Trigger Warning: This post discusses specific body image issues and the discourse of thinspiration in a way that may be triggering to those in recovery. Please do not read if you think you may be triggered. I won’t take offense. Actually, I will hi-five you for respecting your needs and wish you a good day.
Okay. So let’s sit down together for a moment.
Before I go off (and I don’t usually go off like this, so please bear with me if I sound a little rant-y), let me add in a little disclaimer. Ninety-nine-point-nine percent of the time, I think talking about issues of body image, eating disorders, and self-esteem is a good thing. There’s already so much stigma around people struggling with these issues that the best thing we can do to ensure equitable treatment and cultural understanding is to open up a dialogue about it.
Look at me. I’m a body image blogger. If I didn’t feel strongly about open and honest dialogues, what the heck am I doing with my time?
That said, this is a public service announcement to all body-image-slash-feminist-slash-lifestyle-slash-whatever websites and news services out there:
PLEASE stop talking about thigh gaps.
For those of you who don’t know, don’t worry about it: I started an internship with the fabulous body-image website Adios Barbie in February, and before that point the only gap I was paying any attention to sold me overpriced sweaters. But now that I’ve started swimming more exuberantly in the positivity side of the Internet pool, it seems like I can’t visit a single site without reading about teenage girls starving themselves so that the tops of their thighs don’t rub together.
The point is, though, writing up exposés about girls and their specific body-image hang-ups being perpetuated by the media is perpetuating these body-image hang-ups. And it’s making it worse.
Do you want proof?
It’s pretty self-explanatory, really. Before I knew that there was something “wrong” with the way my thighs looked, I didn’t funnel all that much energy there. Sure, I’m not quite at the point where I can say, “I love my body despite all its socially-constructed flaws! Hooray!” but for comparative purposes, let’s say it was just another item on the list of things I was dealing with at the time.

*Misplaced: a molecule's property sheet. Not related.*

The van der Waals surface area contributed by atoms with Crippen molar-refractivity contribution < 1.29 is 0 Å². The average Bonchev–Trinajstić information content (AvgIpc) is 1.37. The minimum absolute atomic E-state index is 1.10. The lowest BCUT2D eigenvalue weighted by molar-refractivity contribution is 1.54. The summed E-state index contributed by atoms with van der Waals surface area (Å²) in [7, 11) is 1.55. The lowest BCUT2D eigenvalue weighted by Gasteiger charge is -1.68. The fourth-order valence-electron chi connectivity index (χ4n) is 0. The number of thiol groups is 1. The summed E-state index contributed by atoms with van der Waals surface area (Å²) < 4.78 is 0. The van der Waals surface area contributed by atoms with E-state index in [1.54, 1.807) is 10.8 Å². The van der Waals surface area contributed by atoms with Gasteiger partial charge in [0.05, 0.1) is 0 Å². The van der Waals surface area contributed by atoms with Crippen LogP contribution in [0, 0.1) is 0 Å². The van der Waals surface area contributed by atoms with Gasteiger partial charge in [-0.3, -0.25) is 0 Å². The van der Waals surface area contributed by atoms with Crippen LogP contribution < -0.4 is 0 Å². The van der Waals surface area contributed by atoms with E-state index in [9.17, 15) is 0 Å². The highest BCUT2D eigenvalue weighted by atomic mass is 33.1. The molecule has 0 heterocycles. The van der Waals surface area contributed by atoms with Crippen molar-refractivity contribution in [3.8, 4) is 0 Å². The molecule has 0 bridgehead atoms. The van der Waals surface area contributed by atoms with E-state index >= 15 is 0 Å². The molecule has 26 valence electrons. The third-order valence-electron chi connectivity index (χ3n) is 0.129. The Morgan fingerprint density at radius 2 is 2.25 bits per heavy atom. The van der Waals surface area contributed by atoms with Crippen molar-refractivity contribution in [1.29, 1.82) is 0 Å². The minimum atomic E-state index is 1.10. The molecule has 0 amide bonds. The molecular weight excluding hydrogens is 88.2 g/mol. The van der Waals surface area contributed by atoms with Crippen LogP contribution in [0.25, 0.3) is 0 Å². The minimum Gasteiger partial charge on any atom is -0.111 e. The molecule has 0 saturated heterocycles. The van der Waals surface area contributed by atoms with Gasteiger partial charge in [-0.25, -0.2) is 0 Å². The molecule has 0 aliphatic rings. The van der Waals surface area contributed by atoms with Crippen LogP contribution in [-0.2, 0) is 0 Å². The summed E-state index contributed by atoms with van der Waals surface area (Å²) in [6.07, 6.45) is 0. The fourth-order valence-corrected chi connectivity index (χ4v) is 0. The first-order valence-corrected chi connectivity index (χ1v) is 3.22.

And then the media told me that I was supposed to be worried if my thighs touched, and suddenly that became a thing.
Even though articles and videos are clear in saying that this is not a healthy ideal to strive for, it’s not realistic for most body shapes and sizes, and that working this hard for the “thigh gap” may or may not be a sign of disordered eating or body dysmorphia, all these articles served to do was to point out a flaw that I didn’t even know I had. Now, oriented in positive change as I’m trying to be, I still can’t help glancing down when I’m putting on my pants in the morning and wondering whether it’s weird that my thighs rub against each other when I stand.
As if I needed another part of my rapidly changing body to be self-conscious about.
Well-meaning media reporting about the “thigh gap phenomenon” (or TGP, as I’m going to refer to it because I dislike the phrase in general), serves essentially the same purpose as the “thinspiration” communities proliferating like sexually enthusiastic rabbits all over Pinterest and Tumblr: it presents a socially-constructed “ideal” of the slim, pretty, attractive woman, and then invites women all over the nation to freak out and stress when their bodies do not measure up to this construction.
It’s the equivalent of writing a piece against thinspo while peppering the article with the very images that you’re trying to stop the spread of.
It’s like trying to put out a forest fire with a blowtorch. It just doesn’t work.
If the entire online community is worried about the TGP, shouldn’t I be worried about it too?
Let me repeat that just one more time, for clarification:
The media has taken the TGP and blown it up into the problem itself, when in reality it’s just a manifestation of a much larger problem: the need to conform to socially constructed and unrealistic standards of beauty. The TGP is just another variation on painful beauty practices dating at least all the way back to Elizabethan England, where women painted their faces white with lead to appear more “fair.” (Clearly, lead poisoning was not a known issue at the time…) Society has always told us that we are less than ideal, and we always have a shifting standard that we’re expected to conform to.
Let’s talk about this instead. Let’s talk about social expectations and beauty norms and what industries are benefiting from making people feel insecure about their appearance, because God knows they’re benefiting from it.
But let’s not make the problem worse by inadvertently participating in the same tradition. Stop counterproductive reporting, and stop spreading the hysteria to consumers who are as susceptible to the message whether it comes from a pro-ana site or the Huffington Post.
Because let’s face it, at the end of the day those suffering from or susceptible to eating disorders are not going to remember the url at the top of the page. They will remember the image and the message. And that is not a message that we, as media producers, should be spreading.